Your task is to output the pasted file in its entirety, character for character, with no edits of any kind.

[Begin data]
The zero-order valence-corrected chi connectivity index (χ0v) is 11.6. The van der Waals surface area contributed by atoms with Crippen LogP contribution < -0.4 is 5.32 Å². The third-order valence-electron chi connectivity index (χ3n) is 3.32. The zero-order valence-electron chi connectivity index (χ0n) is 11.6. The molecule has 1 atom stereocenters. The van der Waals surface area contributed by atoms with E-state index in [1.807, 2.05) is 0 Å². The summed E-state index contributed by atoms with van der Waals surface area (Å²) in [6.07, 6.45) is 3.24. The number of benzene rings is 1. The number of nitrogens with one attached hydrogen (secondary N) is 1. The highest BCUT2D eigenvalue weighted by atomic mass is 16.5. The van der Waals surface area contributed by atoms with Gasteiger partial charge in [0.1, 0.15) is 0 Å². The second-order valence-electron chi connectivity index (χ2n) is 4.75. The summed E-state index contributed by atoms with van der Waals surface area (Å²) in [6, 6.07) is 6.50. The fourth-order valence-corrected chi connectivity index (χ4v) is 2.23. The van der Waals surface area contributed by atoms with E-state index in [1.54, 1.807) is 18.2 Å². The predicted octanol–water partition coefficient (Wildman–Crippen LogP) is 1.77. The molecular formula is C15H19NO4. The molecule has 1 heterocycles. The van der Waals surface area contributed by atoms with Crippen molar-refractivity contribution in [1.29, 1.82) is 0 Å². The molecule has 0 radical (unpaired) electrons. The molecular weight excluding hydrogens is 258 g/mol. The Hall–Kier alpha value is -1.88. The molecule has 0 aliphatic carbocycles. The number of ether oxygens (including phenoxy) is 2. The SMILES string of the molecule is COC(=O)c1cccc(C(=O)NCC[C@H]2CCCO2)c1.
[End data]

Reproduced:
The zero-order valence-corrected chi connectivity index (χ0v) is 11.6. The van der Waals surface area contributed by atoms with Crippen LogP contribution < -0.4 is 5.32 Å². The third-order valence-electron chi connectivity index (χ3n) is 3.32. The zero-order valence-electron chi connectivity index (χ0n) is 11.6. The molecule has 1 atom stereocenters. The van der Waals surface area contributed by atoms with E-state index in [1.807, 2.05) is 0 Å². The summed E-state index contributed by atoms with van der Waals surface area (Å²) in [6.07, 6.45) is 3.24. The number of benzene rings is 1. The number of nitrogens with one attached hydrogen (secondary N) is 1. The highest BCUT2D eigenvalue weighted by atomic mass is 16.5. The van der Waals surface area contributed by atoms with Gasteiger partial charge in [0.1, 0.15) is 0 Å². The second-order valence-electron chi connectivity index (χ2n) is 4.75. The summed E-state index contributed by atoms with van der Waals surface area (Å²) in [6, 6.07) is 6.50. The fourth-order valence-corrected chi connectivity index (χ4v) is 2.23. The van der Waals surface area contributed by atoms with E-state index in [1.54, 1.807) is 18.2 Å². The predicted octanol–water partition coefficient (Wildman–Crippen LogP) is 1.77. The molecular formula is C15H19NO4. The molecule has 1 heterocycles. The van der Waals surface area contributed by atoms with Crippen molar-refractivity contribution in [1.29, 1.82) is 0 Å². The molecule has 0 radical (unpaired) electrons. The molecular weight excluding hydrogens is 258 g/mol. The Hall–Kier alpha value is -1.88. The molecule has 0 aliphatic carbocycles. The number of ether oxygens (including phenoxy) is 2. The SMILES string of the molecule is COC(=O)c1cccc(C(=O)NCC[C@H]2CCCO2)c1.